16th March 2010
We sped out of Dhaka at 06:30 through the verdant green paddyfields and innumerable brick kiln chimneys that dominate the Bangladeshi countryside. A tomato-market-induced traffic jam added an eternity to the journey, but by 14:00 we were seated in a small fishing boat being rowed towards a high-tide roost opposite the village of Sangarkan. None of the big prizes here though: the roost contained 315 Kentish Plovers, 193 Avocets, a few Little Stints and sandplovers. We couldn't persuade the boatmen to go further downstream as the tide began to recede, the first hint of a recurring problem we would have at this site. A return to shore-based scanning mostly resulted in the accumulation of the entire village to observe the foreigners. A distant Pied Harrier and a brace of Steppe Eagles briefly distracted us, but then we were engulfed by the entire village and played the 'who wants to look through my telescope?' game until we could extricate ourselves from the mêlée.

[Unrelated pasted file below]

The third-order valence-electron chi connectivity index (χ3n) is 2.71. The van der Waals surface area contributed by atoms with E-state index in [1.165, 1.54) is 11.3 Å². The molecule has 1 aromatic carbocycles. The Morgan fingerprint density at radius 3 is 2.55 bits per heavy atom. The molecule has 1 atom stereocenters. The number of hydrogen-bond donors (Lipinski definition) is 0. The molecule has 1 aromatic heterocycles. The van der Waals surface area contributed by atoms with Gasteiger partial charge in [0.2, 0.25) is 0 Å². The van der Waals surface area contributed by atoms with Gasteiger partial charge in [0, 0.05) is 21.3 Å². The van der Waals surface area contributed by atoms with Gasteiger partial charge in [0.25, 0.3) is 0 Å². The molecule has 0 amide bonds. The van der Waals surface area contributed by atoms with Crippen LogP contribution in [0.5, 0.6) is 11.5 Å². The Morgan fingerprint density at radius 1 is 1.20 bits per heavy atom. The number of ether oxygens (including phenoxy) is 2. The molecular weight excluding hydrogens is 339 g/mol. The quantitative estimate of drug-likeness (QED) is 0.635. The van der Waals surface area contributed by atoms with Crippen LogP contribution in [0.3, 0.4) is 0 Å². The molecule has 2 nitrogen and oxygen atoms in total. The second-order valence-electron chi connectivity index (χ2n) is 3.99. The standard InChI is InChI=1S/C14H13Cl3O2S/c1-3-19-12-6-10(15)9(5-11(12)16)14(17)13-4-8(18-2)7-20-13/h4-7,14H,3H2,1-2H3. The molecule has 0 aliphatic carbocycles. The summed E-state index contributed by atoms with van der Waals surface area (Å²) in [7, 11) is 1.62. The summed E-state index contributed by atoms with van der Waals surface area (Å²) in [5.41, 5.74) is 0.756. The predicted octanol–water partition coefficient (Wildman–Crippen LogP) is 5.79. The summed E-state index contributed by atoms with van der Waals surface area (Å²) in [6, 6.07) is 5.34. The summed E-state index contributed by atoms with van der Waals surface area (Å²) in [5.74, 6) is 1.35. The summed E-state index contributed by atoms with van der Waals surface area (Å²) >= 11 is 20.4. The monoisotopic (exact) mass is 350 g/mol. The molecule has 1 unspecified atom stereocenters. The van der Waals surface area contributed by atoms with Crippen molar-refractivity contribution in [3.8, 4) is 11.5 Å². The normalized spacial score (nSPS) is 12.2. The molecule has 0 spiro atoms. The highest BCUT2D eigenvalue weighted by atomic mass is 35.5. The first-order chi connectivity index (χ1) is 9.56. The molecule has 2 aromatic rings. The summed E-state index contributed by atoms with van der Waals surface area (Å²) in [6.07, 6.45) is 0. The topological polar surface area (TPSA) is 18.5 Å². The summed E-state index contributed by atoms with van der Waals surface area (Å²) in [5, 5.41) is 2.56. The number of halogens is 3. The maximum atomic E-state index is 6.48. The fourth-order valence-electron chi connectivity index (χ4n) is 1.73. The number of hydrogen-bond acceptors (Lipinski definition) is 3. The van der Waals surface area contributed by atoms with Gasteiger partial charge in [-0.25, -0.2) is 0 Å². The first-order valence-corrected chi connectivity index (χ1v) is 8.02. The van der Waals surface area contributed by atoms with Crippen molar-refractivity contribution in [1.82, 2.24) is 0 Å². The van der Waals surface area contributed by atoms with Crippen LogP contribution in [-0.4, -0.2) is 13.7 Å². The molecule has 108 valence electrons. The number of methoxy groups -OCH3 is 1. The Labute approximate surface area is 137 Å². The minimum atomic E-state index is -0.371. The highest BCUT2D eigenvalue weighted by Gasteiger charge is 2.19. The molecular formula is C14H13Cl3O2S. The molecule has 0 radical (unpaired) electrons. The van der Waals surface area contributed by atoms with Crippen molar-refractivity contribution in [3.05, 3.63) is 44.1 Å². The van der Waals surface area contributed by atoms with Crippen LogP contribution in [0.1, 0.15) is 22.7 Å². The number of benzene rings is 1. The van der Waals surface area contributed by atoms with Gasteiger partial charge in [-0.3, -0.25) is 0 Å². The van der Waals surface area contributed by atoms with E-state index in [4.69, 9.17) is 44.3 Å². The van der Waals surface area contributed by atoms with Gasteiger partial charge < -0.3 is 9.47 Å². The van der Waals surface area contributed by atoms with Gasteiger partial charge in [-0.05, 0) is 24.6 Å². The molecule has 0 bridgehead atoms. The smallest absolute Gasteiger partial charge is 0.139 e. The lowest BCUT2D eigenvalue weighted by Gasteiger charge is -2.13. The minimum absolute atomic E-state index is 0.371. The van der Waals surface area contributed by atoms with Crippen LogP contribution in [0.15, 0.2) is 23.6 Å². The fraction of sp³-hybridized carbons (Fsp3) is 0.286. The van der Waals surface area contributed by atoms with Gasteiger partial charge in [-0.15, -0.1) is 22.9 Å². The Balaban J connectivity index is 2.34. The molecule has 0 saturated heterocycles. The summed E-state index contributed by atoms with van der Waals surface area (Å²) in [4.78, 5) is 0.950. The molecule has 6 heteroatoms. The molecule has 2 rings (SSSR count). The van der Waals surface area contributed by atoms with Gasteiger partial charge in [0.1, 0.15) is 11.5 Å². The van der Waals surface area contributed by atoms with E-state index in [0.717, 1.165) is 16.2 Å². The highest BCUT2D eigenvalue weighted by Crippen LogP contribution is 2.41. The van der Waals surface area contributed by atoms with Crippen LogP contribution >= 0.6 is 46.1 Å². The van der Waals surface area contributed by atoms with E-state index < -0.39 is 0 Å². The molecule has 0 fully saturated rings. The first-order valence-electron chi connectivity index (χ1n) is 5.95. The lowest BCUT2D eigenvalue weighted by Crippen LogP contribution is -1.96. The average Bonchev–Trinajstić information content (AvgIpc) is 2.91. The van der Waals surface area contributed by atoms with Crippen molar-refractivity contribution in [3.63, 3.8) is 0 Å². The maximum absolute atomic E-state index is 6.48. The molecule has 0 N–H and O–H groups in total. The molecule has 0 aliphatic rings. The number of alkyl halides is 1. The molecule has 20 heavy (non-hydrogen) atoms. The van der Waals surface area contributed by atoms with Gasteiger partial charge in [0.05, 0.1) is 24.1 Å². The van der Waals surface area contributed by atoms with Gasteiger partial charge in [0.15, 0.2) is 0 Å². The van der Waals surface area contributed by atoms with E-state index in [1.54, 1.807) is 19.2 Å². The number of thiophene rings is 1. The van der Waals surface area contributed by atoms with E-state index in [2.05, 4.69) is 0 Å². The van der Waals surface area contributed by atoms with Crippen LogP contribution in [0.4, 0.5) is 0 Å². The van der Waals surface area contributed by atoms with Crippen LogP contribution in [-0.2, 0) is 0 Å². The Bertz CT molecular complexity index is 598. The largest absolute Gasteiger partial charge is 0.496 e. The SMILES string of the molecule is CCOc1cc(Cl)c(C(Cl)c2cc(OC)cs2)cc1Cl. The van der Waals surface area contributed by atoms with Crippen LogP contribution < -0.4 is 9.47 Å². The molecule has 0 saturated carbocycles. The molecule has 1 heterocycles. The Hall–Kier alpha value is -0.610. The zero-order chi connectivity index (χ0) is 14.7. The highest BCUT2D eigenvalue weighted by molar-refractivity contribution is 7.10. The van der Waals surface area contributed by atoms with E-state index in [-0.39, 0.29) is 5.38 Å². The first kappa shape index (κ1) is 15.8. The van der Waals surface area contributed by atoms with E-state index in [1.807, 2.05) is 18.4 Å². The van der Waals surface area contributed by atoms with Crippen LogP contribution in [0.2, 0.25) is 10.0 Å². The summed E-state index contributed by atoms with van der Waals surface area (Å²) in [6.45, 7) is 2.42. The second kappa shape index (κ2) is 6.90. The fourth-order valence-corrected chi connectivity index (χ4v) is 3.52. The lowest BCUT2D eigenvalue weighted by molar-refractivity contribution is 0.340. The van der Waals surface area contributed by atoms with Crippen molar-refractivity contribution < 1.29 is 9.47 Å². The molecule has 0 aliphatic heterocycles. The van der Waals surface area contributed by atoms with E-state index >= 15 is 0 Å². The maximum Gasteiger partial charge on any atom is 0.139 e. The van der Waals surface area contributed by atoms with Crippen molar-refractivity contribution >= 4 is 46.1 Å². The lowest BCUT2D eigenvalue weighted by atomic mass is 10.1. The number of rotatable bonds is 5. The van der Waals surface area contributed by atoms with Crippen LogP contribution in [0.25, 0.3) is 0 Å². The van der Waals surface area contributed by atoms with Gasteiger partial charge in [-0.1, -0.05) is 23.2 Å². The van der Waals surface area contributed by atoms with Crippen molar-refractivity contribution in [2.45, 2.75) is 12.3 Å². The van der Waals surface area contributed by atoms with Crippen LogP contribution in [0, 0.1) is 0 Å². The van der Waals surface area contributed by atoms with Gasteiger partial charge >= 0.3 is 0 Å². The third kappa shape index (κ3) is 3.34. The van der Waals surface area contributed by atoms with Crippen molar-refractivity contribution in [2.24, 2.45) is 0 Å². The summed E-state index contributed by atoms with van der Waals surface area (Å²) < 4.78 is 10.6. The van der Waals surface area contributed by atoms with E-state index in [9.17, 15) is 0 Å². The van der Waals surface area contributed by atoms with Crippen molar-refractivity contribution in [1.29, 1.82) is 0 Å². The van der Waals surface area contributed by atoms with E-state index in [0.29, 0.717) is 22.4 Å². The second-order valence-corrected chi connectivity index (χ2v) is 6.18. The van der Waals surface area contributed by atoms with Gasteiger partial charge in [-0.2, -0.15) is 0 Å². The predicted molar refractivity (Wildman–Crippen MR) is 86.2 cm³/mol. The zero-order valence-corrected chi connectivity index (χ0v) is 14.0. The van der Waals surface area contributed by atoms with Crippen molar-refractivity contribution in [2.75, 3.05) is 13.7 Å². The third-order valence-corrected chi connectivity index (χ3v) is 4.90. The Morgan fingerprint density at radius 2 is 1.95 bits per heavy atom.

17th March 2010
Some decidedly medium-rare chicken at a restaurant last night left Rob largely out of the picture today, though an early sighting of distant 'peeps' from the shore still saw him wading through thigh-deep glutinous mud to get a closer view with the others, despite looking (and feeling) near death. The 'peeps' were Little Stints, and further searches to the southwest at Char Fakura by Alex and Jez disappointingly failed to produce any of the target waders (whilst Rob attempted to recover in the van). The most notable sighting of the day was the discovery of two Red-throated Pipits by Alex on the return walk. This species is decidedly rare across most of the subcontinent and there are only four published Bangladeshi records.
18th March 2010